North Carolina playwright, actor and teacher Sonny Kelly has made it his mission in life to inspire others. He aims to use performance and ministry to connect with people, especially marginalized kids. As a young man in the U.S. Air Force, Kelly felt like he had no real purpose or direction in his life.

Earlier this week Alabama’s governor signed into law an effective ban on abortion in the state. Other states, like Missouri, Louisiana and Ohio are also moving in a similar direction.

In the fictional world of Seven Wells, women are treated as possessions and forced to produce male heirs to continue the hereditary monarchies in their patriarchal society. There is magic in Seven Wells, but men have more magical powers than women, and women’s magic is considered dirty and shameful.

When “West Side Story” debuted on Broadway in 1957, it was an instant hit. The new take on “Romeo and Juliet” set in 1950s New York City earned seven Tony nominations in its first year.

By 1961, the musical was turned into a movie that was equally successful and took home 10 Academy Awards.

North Carolina is a hotspot in the nation’s eviction crisis. As of 2016, the state’s rate of evictions and eviction filings were nearly double national rates. New reporting shines a light on the specific problems in Durham County, where gentrification is pushing out long-time residents and advocates say the city is in a time of crisis.

Omisade Burney-Scott felt alone as she approached menopause. There were no resources to help guide her through this transition — nothing like the Judy Blume novel “Are You There God? It’s Me, Margaret” that helped her through puberty. So Burney-Scott decided to create a resource of her own: “Decolonizing the Crone,” a multimedia project that collects the stories and experiences of women over 50.

State Sen. Dan Bishop of Mecklenburg County won Tuesday’s Republican primary election for the 9th Congressional District. Bishop beat out nine other candidates with 47.7 percent of the vote.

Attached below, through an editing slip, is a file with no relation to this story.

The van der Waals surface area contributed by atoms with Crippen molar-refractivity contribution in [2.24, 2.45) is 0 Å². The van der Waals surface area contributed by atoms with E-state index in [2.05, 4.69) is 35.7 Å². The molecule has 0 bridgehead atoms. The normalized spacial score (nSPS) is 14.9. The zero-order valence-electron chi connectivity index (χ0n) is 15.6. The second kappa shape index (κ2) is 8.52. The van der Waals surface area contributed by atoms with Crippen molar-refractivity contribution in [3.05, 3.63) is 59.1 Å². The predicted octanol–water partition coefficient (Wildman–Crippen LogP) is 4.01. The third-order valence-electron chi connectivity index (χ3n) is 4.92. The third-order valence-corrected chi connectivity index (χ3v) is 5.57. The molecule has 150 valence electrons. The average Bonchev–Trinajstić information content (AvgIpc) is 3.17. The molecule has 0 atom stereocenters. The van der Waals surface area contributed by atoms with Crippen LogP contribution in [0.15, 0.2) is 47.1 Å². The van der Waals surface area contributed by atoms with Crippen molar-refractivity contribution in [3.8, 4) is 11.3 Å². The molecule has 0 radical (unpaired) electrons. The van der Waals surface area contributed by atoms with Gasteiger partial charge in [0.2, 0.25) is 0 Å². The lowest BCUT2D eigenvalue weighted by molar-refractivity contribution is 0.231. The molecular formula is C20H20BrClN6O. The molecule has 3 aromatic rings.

What if someone was given a diagnosis that they have “six to live.” No one knows if it will be six days, six weeks or six months. Author Carrie Knowles uses this premise as a starting point for her short story “SIX” featured in her latest collection “Black Tie Optional: 17 Stories” (Owl Canyon Press/2019).

In literature, film and popular culture, vegans have long been mocked and dismissed as naive, privileged white women who allow emotion to guide their lifestyles. Food choices are indeed shaped by class and race, but using a “vegan lens” to analyze what people see and read may allow them to better recognize these “enmeshed oppressions,” according to Western Carolina University English Professor Laura Wright. She’s the editor of “Through a Vegan Studies Lens: Textual Ethics and Lived Activism” (University of Nevada Press/2019). 

One of the first undocumented immigrants to seek sanctuary in a North Carolina church has been granted permanent residency.

The Greensboro Bound Literary Festival has come a long way in just three years. The event was the brainchild of book lover Steve Colyer who thought that with the Triad’s rich literary scene, Greensboro needed its own book festival.

Nadja Cech grew up in a hippy community in Oregon, spending her days building fairy houses in the woods and drawing and collecting plants. So after she became a scientist— and an associate professor of chemistry at just 23 years old — it made sense to her to look to nature for some of our most pressing medical needs. 

Chuck Liddy stumbled into a career as a photojournalist after he found out he could walk into  high school football games for free if he had a camera around his neck. But the photography enthusiast had already converted a bathroom in his house into a darkroom and enjoyed experimenting with the camera his dad had taken into the Vietnam War. Once Liddy was on staff at a newspaper, he began a career of taking risks and adopting the new technology of the day, from digital cameras to drones.

Thursday marked the crossover deadline in the North Carolina General Assembly: a moment at which bills must receive approval from either chamber or likely remain dormant until the next cycle.

Naturalist Horace Kephart is a Southern Appalachian icon. He authored beloved books about hiking and exploring, and one of his most famous is even lovingly referred to as the “camper’s Bible.” But Kephart is perhaps best known for his crusade to preserve the Great Smoky Mountains.

Ms. Connie B was a dream come true for her father. He was a gospel singer who loved to harmonize. Unable to rely on local performers, he prayed to father children who could sing so that he could have his own singing group.

North Carolina is changing its job screening process for correctional officers. Now, only a fraction of applicants will have face-to-face psychological interviews. Prison officials say the change will save money and help hire officers more quickly to fill vacancies. Critics say eliminating the interview is a dangerous move.